The Psychology of Religious Fundamentalism

By Ralph W. Hood, Jr.; Peter C. Hill et al. | Go to book overview

About the Authors

Ralph W. Hood, Jr., was raised in the Unity faith for the first 12 years of his life. Since then, he has not identified with any religious tradition. After earning his PhD in a combined sociology and psychology program at the University of Nevada–Reno, Dr. Hood began to explore religious experience, heavily influenced by reading William James. He has always taught at a secular state university. While not identified with any church, he is committed to the belief that religious claims have ontological implications. They purport to be about what is real and, as such, allow one to experience the world in ways that psychology can explore but not necessarily explain. Although not a fundamentalist, Dr. Hood believes that fundamentalist religion has been poorly portrayed in the psychology of religion by researchers and scholars who are so distant from the assumptions and worldview of fundamentalists that they offer explanations for a phenomenon they have not adequately or fairly described.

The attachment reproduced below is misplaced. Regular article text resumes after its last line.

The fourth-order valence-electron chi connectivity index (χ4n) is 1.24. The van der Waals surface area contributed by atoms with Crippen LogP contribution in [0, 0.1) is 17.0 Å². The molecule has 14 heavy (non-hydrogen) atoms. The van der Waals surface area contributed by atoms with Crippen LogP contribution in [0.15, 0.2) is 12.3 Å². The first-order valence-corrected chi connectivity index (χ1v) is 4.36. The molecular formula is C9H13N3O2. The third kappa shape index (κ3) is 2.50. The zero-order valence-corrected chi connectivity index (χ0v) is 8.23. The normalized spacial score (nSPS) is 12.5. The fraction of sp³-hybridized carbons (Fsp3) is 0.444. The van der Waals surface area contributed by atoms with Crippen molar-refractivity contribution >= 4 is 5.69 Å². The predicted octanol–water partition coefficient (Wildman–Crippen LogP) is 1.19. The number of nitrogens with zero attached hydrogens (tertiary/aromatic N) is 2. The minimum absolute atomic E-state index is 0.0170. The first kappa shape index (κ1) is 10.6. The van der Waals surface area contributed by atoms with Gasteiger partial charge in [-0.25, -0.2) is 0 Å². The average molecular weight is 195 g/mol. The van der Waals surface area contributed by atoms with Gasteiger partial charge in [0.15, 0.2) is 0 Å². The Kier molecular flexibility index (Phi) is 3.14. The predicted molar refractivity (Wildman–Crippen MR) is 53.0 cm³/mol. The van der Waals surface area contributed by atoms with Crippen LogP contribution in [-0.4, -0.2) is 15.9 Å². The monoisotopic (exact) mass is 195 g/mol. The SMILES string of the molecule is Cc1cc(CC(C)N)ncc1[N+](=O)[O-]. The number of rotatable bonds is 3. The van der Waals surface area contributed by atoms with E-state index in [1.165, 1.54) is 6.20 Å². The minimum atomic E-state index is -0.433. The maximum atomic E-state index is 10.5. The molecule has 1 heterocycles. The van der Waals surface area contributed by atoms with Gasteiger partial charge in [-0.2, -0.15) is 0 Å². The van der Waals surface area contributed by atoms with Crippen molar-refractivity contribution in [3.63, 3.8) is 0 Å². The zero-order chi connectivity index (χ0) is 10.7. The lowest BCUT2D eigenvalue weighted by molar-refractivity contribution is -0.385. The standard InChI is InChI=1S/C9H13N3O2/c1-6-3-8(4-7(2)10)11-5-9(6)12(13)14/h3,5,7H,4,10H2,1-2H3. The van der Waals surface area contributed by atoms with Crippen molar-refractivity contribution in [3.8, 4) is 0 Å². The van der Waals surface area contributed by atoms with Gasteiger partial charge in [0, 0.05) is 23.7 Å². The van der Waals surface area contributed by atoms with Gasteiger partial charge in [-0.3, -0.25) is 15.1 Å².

Peter C. Hill was raised an evangelical in a family strongly committed to the church. He considered ministry as a career option until he took a general psychology course, where his interest in social psychology was kindled. He earned his PhD in social psychology at the University of Houston and has spent much of his professional career applying social psychology to the study of religious experience. Dr. Hill is also the editor of the Journal of Psychology and Christianity, which welcomes “theoretical and research articles [that] have a bearing on the relationship between psychology and Christian faith, including the interface of psychology with theology and the psychology of religion.” He is currently a professor of psychology at Biola University's Rosemead School of Psychology. Biola University played a significant role in the early days of the Protestant fundamentalist movement and today identifies itself as an

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